Recent research from UC Davis veterinary school points to distinct characteristics for so called dog and cat people.  As we have all experienced most folks stratify themselves into one or the other of the two categories with very few claiming to be completely impartial.  The research indicates that respondents who said they preferred cats tended to be higher in openness and neuroticism, while self-identified dog people tended towards more extroversion and agreeableness.

The study looked at something referred to as the “Big 5” in personality traits. The Big 5 are widely used metrics of personality, often referenced with the acronym OCEAN: openness, conscientiousness, extroversion, agreeableness, and neuroticism. These traits, as defined in scientific literature, can be broadly applied across all cultures and can form a useful way to understand personalities.

There is more that came from the open ended survey conducted by Mikel Delgado, a post-doctoral researcher and animal behaviorist at the university.  Her research confirmed previous such studies, showing that those who identify as dog people tend to be more dominant in social interactions and more narcissistic and those who identify as cat people were more likely to be female.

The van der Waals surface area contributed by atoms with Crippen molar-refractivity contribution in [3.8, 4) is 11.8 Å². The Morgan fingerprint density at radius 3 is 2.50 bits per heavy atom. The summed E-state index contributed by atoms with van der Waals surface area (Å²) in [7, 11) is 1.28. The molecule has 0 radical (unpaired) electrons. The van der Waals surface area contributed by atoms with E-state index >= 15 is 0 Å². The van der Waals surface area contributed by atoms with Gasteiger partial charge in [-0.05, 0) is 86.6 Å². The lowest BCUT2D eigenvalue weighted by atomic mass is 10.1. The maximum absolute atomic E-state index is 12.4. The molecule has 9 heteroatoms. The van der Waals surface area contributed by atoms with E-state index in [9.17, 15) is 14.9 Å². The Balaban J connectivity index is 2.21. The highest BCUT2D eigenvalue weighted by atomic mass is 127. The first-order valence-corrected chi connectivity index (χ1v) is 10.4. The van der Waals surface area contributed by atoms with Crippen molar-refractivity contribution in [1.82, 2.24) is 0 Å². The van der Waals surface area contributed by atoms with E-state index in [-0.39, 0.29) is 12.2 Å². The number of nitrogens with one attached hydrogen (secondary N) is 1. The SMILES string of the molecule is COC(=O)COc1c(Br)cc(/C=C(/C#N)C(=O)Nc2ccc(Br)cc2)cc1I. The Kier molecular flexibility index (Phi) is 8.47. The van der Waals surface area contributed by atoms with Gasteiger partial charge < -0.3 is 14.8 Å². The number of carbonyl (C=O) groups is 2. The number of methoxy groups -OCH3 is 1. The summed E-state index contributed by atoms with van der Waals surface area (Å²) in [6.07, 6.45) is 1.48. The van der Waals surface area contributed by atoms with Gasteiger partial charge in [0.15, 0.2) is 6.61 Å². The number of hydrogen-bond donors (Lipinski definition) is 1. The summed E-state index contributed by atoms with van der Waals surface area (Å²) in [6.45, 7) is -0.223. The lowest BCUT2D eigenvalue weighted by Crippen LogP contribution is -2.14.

Amazingly the people that respond to such surveys typically end up being 85 to 90% white female. Re confirming the overall pet ownership profile of a heavy skew towards females.  As anyone involved in rescue work knows, the vast majority of the workers and volunteers that make up this sector are female and white.

Being an open ended survey, clearly the study has its limitations along with built in demographic bias that may influence the results but still as one might have guessed, the cat vs dog person does identify distinct personality traits in us.

As Delgado points out some even more basic questions about what pet ownership says about each of us has not been studied.  Per example why about 60% of the population are pet owners, they like pets vs the balance 40% that don’t like or don’t want pets? This is a fundamental question that will most probably divulge significant results for the human side and clearly has dramatic implications with regards to the pet population.  Can one imagine what animal control issues we’d have if 100% of the people loved and wanted pets?